Another problem is that of electricity. The region is not fully electrified. The government is providing us with 3 MW electric generators that will supply the whole of Saada. There remains the President’s directive to extend the electricity network to six more directorates in the governorate of Saada. The necessary cables and other equipment will be imported soon.
Q: What about paved roads? How available are they?
A: The most important road in Saada is the ring road which connects six directorates together. More roads and bridges are needed to make few remote areas more accessible. The Minister of Construction will visit the area soon to assess the situation on the ground.
Q: Are health and education services available for are people in the governorate?
A: There are enough schools, buy the level of education is not that good. Better qualified teachers are needed. Sometimes secondary-school graduates are appointed to teach at secondary schools. Even university graduates must finish some sort of course to be able to teach. So really the education system in Saada is in urgent need of reform.
Female education is on the increase because young girls are now more encouraged to go to schools and there are also more schools being opened for girls throughout Saada.
Health care services, on the other hand, are generally below par. The Jumhoori Hospital in Saada, for instance, needs a lot of support in terms of funds, equipment and qualified staff. There is also Al-Salam Hospital which was built with Saudi funds. Smaller health centers exist in several Saada directorates, but they are in great need of staffing.
Q: Is Saada still the gateway of Yemeni immigrants into Saudi Arabia?
A: Immigration into Saudi Arabia is far less than it was before because of this new regulations and restrictions.
Q: How is the state of agriculture now in Saada?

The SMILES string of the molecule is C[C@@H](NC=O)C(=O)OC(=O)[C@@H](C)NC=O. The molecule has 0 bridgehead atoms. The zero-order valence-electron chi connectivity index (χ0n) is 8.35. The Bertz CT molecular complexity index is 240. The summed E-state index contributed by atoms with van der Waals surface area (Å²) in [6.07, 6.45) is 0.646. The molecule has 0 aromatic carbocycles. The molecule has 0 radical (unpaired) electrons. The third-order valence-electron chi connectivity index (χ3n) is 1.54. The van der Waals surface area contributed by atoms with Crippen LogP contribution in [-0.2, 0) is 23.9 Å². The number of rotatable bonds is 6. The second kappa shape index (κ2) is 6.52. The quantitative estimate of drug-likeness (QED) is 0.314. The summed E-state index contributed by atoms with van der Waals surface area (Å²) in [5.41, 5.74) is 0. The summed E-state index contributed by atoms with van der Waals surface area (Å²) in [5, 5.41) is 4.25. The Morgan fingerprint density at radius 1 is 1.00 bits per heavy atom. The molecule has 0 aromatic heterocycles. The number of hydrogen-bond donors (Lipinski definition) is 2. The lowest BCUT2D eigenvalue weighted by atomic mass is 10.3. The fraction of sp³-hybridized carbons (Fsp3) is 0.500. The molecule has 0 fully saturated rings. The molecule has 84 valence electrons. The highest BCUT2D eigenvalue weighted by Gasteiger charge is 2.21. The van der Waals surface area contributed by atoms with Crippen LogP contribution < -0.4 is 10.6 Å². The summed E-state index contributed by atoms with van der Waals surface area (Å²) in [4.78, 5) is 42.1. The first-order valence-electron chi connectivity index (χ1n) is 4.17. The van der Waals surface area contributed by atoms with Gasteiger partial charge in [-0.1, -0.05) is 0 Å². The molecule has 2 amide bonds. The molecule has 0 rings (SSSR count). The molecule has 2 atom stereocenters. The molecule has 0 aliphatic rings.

A: This season in particular, the crop yield is down and the prices, especially of fruits such as oranges, grapes, and tangerines, are quite less than normal.
Q: What about the smuggling of goods into or from Saudi Arabia? Is it still prevalent?
A: This was so in the past. Smuggling is now no longer lucrative. The legal imports of canned and processed food and the export of fruits and vegetables are more profitable for people now.
Q: Could you tell us the extent of the problem of blood revenge in Saada?
A: I believe Saada is the best governorate in terms of morals and respect of the law and order. You can visit Saada and see for yourself. Crimes of revenge are very rare, indeed.
Q: Do you have any kidnapping incidents, of foreigners?
A: It only happened once – a European man was abducted and released on the same day. This is also attributable to the high moral standards of the people. It is considered quite immoral to force a person against his will to become a “guest.” People in Saada are far from being aggressive and refrain from making ill-gains. Besides, they are quite busy tending to their farms and trades.
Q: Are there any extremist Islamic groups in Saada, as is often rumored?
A: Saada is very quiet. There are people who belong to different Islamic sects such as the Zaydi or Sunni who might differ slightly in their viewpoints, but never to the point of extremism. They respect each others opinions and never resort to violence to settle their differences.
Saada is known for the prevalence of the Zaydi sect. The Sunni people largely came after the September Revolution. They are very decent and rational people. We never have sectarian trouble.
Q: Do Saada women play a major role in public life?
A: During the last parliamentary elections and the registration procedure which preceded it, many women, even in remote rural areas, actively took part. The level of awareness among women in Saada is quite amazing. Now the people, men and women are re-preparing for the local elections.
Q: Are all political parties represented in Saada?
A: Political plurality do exist in Saada. The People’s General Congress, Islah, the Socialist Party, Al-Haqq, AL-Baath, and the Nasserites are all active in Saada. The influence and representation, however, differ from one party to another.